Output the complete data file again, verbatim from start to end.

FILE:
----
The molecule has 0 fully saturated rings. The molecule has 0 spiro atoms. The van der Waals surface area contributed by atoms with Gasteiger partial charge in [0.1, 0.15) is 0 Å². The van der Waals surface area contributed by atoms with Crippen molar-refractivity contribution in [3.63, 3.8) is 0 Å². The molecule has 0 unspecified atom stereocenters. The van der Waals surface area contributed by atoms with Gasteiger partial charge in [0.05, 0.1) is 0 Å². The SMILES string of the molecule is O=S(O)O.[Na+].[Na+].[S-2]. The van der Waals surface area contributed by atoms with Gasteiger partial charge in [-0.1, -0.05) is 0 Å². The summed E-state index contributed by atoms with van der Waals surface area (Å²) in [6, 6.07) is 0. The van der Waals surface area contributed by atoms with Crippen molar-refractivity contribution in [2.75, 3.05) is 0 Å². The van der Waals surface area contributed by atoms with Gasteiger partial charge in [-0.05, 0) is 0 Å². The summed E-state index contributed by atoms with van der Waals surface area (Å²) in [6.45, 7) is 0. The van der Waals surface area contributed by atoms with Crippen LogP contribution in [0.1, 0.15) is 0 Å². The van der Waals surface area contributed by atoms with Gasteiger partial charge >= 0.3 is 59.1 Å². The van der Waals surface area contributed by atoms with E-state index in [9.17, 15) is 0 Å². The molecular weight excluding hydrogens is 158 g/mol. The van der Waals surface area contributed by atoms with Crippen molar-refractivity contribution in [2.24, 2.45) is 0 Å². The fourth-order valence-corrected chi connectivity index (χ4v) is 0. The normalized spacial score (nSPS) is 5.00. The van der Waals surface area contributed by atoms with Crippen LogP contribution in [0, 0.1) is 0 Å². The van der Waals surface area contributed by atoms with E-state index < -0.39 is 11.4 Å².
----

The molecule has 0 fully saturated rings. The molecule has 0 spiro atoms. The van der Waals surface area contributed by atoms with Gasteiger partial charge in [0.1, 0.15) is 0 Å². The van der Waals surface area contributed by atoms with Crippen molar-refractivity contribution in [3.63, 3.8) is 0 Å². The molecule has 0 unspecified atom stereocenters. The van der Waals surface area contributed by atoms with Gasteiger partial charge in [0.05, 0.1) is 0 Å². The SMILES string of the molecule is O=S(O)O.[Na+].[Na+].[S-2]. The van der Waals surface area contributed by atoms with Gasteiger partial charge in [-0.1, -0.05) is 0 Å². The summed E-state index contributed by atoms with van der Waals surface area (Å²) in [6, 6.07) is 0. The van der Waals surface area contributed by atoms with Crippen molar-refractivity contribution in [2.75, 3.05) is 0 Å². The van der Waals surface area contributed by atoms with Gasteiger partial charge in [-0.05, 0) is 0 Å². The summed E-state index contributed by atoms with van der Waals surface area (Å²) in [6.45, 7) is 0. The van der Waals surface area contributed by atoms with Crippen LogP contribution in [0.1, 0.15) is 0 Å². The van der Waals surface area contributed by atoms with Gasteiger partial charge >= 0.3 is 59.1 Å². The van der Waals surface area contributed by atoms with E-state index in [9.17, 15) is 0 Å². The molecular weight excluding hydrogens is 158 g/mol. The van der Waals surface area contributed by atoms with Crippen molar-refractivity contribution in [2.24, 2.45) is 0 Å². The fourth-order valence-corrected chi connectivity index (χ4v) is 0. The normalized spacial score (nSPS) is 5.00. The van der Waals surface area contributed by atoms with Crippen LogP contribution in [0, 0.1) is 0 Å². The van der Waals surface area contributed by atoms with E-state index < -0.39 is 11.4 Å².